Statistical Analysis

Frequency is expressed as median (25%–75% tile), because the distribution pattern of the individual data did not show normality. Individual frequencies for the pair of before naftopidil and before tamsulosin treatment were plotted as a baseline, and the correlation between them was confirmed by Spearman correlation coefficient; linear regression by the least squares method was then performed to assess the coefficient of determination and slope. A similar analysis was performed for the pair of before naftopidil and before silodosin treatment. In addition, frequencies for the pairs of after naftopidil and tamsulosin treatment and after naftopidil and silodosin treatment were analyzed as described above. The ratios of frequencies after to before treatment were compared among the α1-adrenoceptor blockers by the Steel-Dwass test using JMP ver. 14 (SAS Institute Inc., Cary, NC, USA). When the changes of the ratios were +20% or more and -20% or less, they were defined as positive and negative responses, respectively [14,19]. Finally, the proportions of positive and negative changes were calculated for each α1-adrenoceptor blocker.

RESULTS

Characteristics of the Baseline Frequencies of mEPSCs Before Treatment With Each α1-Adrenoceptor Blocker

In the analyses of the baseline frequencies of mEPSCs, the range of the medians was 10.5 to 10.8 Hz for the three α1-adrenoceptor blockers (Table 1). Between the naftopidil and tamsulosin groups and between the naftopidil and silodosin groups, Spearman ρ values for the baseline frequency of mEPSCs were 0.899 and 0.889, respectively. The baseline frequencies of mEPSCs in the tamsulosin group or the silodosin group to the naftopidil group were plotted in a linear fashion, with slopes of 1.004 and 0.989, respectively (Fig. 2A, B). The values of R2 in the regressions were 0.918 for tamsulosin versus naftopidil and 0.843 for silodosin versus naftopidil.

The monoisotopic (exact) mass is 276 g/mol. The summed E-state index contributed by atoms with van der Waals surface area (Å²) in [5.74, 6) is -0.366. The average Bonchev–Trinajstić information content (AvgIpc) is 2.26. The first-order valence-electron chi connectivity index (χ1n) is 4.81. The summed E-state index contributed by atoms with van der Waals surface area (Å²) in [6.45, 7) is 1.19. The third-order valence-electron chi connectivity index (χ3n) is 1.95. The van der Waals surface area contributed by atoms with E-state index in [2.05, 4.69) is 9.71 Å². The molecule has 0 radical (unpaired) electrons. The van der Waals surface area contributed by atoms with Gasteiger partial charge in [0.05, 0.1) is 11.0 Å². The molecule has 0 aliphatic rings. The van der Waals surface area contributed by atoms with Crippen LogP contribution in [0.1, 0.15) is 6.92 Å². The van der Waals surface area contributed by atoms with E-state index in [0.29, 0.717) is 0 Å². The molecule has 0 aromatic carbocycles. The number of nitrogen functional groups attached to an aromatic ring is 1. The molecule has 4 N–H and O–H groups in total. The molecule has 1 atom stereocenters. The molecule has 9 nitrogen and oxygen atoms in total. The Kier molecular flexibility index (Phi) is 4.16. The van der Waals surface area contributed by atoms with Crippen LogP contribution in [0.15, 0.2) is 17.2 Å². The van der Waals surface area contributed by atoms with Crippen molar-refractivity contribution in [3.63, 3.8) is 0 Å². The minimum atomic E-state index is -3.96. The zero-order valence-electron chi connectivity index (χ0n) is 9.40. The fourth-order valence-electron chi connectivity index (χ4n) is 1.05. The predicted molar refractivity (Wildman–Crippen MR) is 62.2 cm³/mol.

Relationships of α1-Adrenoceptor Blockers to the Frequency of mEPSCs

The effects of α1-adrenoceptor blockers on the frequencies of mEPSCs are shown as typical traces (Fig. 3A-C). After treatment in the tamsulosin group relative to the naftopidil group, the values of Spearman ρ and the slope were decreased to 0.682 from 0.899 at baseline and to 0.469 from 1.005 at baseline, respectively (Fig. 3D). After treatment in the silodosin group, the values of Spearman ρ and the slope were also decreased to 0.659 from 0.889 at baseline and to 0.295 from 0.989 at baseline compared to the naftopidil group (Fig. 3E). Naftopidil significantly increased the ratio of the frequencies of mEPSCs compared to tamsulosin and silodosin (P=0.015 and P=0.004, respectively) (Fig. 4).
A total of 33%, 17%, and 17% of SG neurons tested responded to naftopidil, tamsulosin, and silodosin, respectively. The number (proportion) of SG neurons with positive responsiveness to naftopidil, tamsulosin, and silodosin were 9 neurons (25%), 4 neurons (11%), and 4 neurons (11%) in the total of 36 neurons, respectively (Table 2, Fig. 5). The number with negative responsiveness by naftopidil, tamsulosin, and silodosin were 3 neurons (8%), 2 neurons (6%), and 2 neurons (6%) in the total of 36 neurons, respectively. The characteristics of SG neurons with respect to responsiveness to those α1-adrenoceptor blockers are summarized in Fig. 6. Three neurons responded to all α1-adrenoceptor blockers. No neurons responded to tamsulosin alone or tamsulosin and silodosin. Only one neuron was observed to respond to silodosin alone.